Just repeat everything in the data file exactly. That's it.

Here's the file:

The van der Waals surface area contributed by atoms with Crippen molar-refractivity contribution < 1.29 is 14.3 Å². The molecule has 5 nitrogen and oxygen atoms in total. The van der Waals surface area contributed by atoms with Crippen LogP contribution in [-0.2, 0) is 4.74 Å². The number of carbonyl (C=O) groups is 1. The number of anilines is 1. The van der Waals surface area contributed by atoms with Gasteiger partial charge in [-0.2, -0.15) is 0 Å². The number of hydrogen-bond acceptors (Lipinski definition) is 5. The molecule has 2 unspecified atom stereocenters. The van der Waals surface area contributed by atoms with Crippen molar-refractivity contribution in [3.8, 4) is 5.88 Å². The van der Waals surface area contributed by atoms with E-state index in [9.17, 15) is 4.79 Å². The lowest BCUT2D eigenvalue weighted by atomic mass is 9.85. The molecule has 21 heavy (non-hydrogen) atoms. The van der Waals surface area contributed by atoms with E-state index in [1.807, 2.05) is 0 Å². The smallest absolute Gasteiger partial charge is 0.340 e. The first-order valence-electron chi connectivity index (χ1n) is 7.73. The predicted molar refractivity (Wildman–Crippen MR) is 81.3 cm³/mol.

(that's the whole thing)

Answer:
The van der Waals surface area contributed by atoms with Crippen molar-refractivity contribution < 1.29 is 14.3 Å². The molecule has 5 nitrogen and oxygen atoms in total. The van der Waals surface area contributed by atoms with Crippen LogP contribution in [-0.2, 0) is 4.74 Å². The number of carbonyl (C=O) groups is 1. The number of anilines is 1. The van der Waals surface area contributed by atoms with Gasteiger partial charge in [-0.2, -0.15) is 0 Å². The number of hydrogen-bond acceptors (Lipinski definition) is 5. The molecule has 2 unspecified atom stereocenters. The van der Waals surface area contributed by atoms with Crippen molar-refractivity contribution in [3.8, 4) is 5.88 Å². The van der Waals surface area contributed by atoms with E-state index in [9.17, 15) is 4.79 Å². The lowest BCUT2D eigenvalue weighted by atomic mass is 9.85. The molecule has 21 heavy (non-hydrogen) atoms. The van der Waals surface area contributed by atoms with E-state index in [1.807, 2.05) is 0 Å². The smallest absolute Gasteiger partial charge is 0.340 e. The first-order valence-electron chi connectivity index (χ1n) is 7.73. The predicted molar refractivity (Wildman–Crippen MR) is 81.3 cm³/mol.